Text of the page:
Capability and Capacity
This statement was collated from workshops in June 2017.
Model and Measure
We have a comprehensive multiscale capability in modelling, ranging from electronic structure, through the mesoscale, to bulk material simulation. We apply methods to study the structure, dynamics and properties of a wide range of surfaces and interfaces, with a central aim of integrating simulation alongside experimental measurement and the synthesis/manufacturing processes to constantly inform one another at all stages. As well as standard modelling techniques (DFT, MD, FEA etc.) unique specialisms to Lancaster MSI include quantum Monte Carlo, free energy calculations, quantum transport and heavy element modelling (nuclear materials, actinides).
Measurement capability in the Lancaster MSI spans length scales from the atomic (single atom) to the meso scale. Our range of expertise and facilities enable us to work across a wide range of applications in surfaces and interfaces, including molecular coatings, structures and devices, battery electrochemistry and electrocatalysis, 2D materials, energy materials, porous materials and biological interfaces and interactions. Unique facilities at the Lancaster MSI include 3D mapping of internal structure (BEXSP), in-situ NMR of disordered, amorphous and multiphase materials, nanothermal and nanomechanical measurement and atomic scale and single molecule resolution characterisation.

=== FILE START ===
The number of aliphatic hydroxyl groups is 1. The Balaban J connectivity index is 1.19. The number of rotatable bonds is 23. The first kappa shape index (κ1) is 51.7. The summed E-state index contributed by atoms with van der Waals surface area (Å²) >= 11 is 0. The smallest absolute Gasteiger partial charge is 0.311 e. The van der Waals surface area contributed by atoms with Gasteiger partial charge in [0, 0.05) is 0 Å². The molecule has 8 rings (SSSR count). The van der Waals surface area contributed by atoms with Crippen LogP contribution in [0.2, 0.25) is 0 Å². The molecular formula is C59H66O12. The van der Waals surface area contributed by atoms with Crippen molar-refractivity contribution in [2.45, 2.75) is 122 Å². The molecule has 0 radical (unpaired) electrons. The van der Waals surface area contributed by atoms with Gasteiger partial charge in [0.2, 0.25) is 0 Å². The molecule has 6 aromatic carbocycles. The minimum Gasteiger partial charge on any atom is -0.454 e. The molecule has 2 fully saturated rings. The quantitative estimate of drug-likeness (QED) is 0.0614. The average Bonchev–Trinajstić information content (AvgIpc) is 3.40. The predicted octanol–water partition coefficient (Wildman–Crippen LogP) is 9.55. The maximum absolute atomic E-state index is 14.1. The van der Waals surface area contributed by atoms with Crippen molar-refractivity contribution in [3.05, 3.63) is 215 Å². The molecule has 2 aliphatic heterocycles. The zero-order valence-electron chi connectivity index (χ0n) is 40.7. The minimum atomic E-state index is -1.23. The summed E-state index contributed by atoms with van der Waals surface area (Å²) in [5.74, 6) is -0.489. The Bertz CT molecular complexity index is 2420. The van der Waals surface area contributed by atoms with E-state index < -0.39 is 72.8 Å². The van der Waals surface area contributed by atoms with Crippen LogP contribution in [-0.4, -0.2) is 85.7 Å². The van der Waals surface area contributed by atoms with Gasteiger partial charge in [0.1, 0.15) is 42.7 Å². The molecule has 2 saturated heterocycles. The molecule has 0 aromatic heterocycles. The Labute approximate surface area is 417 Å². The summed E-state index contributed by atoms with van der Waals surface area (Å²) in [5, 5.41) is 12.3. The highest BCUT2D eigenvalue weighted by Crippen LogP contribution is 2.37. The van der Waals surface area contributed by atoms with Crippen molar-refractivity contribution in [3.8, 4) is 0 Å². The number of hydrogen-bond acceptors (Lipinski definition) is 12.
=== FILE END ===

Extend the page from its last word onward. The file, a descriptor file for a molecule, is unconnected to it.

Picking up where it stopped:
Make and Apply
We manipulate materials at surfaces and interfaces over a large range of length scales from small organic molecules (nm) to composites for the building industry (meters). And, a recent expansion in synthetic chemistry has added significant capacity, bridging the gap between the classically hard engineering materials and soft biomaterials.
Surface features and structured thin films can be engineered in-situ with sub-µm precision using laser sintering, milling and machining. Energy- and material-"efficient" surface processing are achieved by multi-material additive manufacturing and carbon dioxide processing.
Surface molecular functionalisation is achievable via two principle methods: first, ex-situ chemical synthesis, where after, the new chemistry is transferred to substrates and/or devices; this mode of surface functionalisation is applied in applications spanning gas absorption, energy storage and generation, and biologically active molecular immobilisations. Second, we specialise in plasma polymerisation, a scalable gas-phase coating technique that is industry-applied across a broad range of materials to create nanoscale coatings for interfacial engineering, from high-performance fibre composites through to implantable biomaterials.
The design of new surfaces and interfaces is inherently influenced by the chosen application and environment. Under testing laboratory conditions, performance is monitored and optimised via Lancaster’s world-leading modelling and measurement capabilities. In real-world applications, novel surfaces and coatings provide the platform for building novel sensors for applications in human health through to critical, demanding environments requiring self-monitoring, -healing and -adapting.